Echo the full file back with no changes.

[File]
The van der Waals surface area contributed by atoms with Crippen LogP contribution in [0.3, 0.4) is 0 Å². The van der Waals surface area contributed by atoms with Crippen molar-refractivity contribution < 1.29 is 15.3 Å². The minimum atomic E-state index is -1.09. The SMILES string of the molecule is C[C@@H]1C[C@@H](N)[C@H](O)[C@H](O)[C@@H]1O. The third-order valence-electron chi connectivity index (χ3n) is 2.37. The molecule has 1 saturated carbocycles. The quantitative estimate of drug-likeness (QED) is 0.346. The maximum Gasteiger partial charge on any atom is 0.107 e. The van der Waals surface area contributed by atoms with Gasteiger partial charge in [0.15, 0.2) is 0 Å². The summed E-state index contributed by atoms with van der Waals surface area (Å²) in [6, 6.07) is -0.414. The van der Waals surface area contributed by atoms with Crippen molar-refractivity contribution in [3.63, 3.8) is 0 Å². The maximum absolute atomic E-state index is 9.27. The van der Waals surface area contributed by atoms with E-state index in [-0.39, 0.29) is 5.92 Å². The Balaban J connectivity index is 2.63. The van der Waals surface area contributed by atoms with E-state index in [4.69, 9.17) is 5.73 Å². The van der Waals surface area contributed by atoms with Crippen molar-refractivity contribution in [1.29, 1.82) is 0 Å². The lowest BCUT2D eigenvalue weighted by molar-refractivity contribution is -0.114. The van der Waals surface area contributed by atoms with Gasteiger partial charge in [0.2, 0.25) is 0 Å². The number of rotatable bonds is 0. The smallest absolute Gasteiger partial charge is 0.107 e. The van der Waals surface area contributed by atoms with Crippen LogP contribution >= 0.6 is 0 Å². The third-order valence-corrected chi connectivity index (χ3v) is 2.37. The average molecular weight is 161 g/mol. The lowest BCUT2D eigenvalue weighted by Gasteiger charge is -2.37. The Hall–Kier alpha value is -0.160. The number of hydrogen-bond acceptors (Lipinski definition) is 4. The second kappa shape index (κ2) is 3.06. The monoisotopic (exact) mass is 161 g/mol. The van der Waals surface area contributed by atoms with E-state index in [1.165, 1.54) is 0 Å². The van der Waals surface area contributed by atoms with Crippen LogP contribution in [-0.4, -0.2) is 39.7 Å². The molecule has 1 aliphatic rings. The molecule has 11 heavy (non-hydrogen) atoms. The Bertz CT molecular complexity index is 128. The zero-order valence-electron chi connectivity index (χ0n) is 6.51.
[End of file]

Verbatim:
The van der Waals surface area contributed by atoms with Crippen LogP contribution in [0.3, 0.4) is 0 Å². The van der Waals surface area contributed by atoms with Crippen molar-refractivity contribution < 1.29 is 15.3 Å². The minimum atomic E-state index is -1.09. The SMILES string of the molecule is C[C@@H]1C[C@@H](N)[C@H](O)[C@H](O)[C@@H]1O. The third-order valence-electron chi connectivity index (χ3n) is 2.37. The molecule has 1 saturated carbocycles. The quantitative estimate of drug-likeness (QED) is 0.346. The maximum Gasteiger partial charge on any atom is 0.107 e. The van der Waals surface area contributed by atoms with Gasteiger partial charge in [0.15, 0.2) is 0 Å². The summed E-state index contributed by atoms with van der Waals surface area (Å²) in [6, 6.07) is -0.414. The van der Waals surface area contributed by atoms with Crippen molar-refractivity contribution in [3.63, 3.8) is 0 Å². The maximum absolute atomic E-state index is 9.27. The van der Waals surface area contributed by atoms with E-state index in [-0.39, 0.29) is 5.92 Å². The Balaban J connectivity index is 2.63. The van der Waals surface area contributed by atoms with E-state index in [4.69, 9.17) is 5.73 Å². The van der Waals surface area contributed by atoms with Crippen molar-refractivity contribution in [1.29, 1.82) is 0 Å². The lowest BCUT2D eigenvalue weighted by molar-refractivity contribution is -0.114. The van der Waals surface area contributed by atoms with Gasteiger partial charge in [0.2, 0.25) is 0 Å². The number of rotatable bonds is 0. The smallest absolute Gasteiger partial charge is 0.107 e. The van der Waals surface area contributed by atoms with Crippen LogP contribution >= 0.6 is 0 Å². The third-order valence-corrected chi connectivity index (χ3v) is 2.37. The average molecular weight is 161 g/mol. The lowest BCUT2D eigenvalue weighted by Gasteiger charge is -2.37. The Hall–Kier alpha value is -0.160. The number of hydrogen-bond acceptors (Lipinski definition) is 4. The second kappa shape index (κ2) is 3.06. The monoisotopic (exact) mass is 161 g/mol. The van der Waals surface area contributed by atoms with E-state index in [1.165, 1.54) is 0 Å². The van der Waals surface area contributed by atoms with Crippen LogP contribution in [-0.4, -0.2) is 39.7 Å². The molecule has 1 aliphatic rings. The molecule has 11 heavy (non-hydrogen) atoms. The Bertz CT molecular complexity index is 128. The zero-order valence-electron chi connectivity index (χ0n) is 6.51.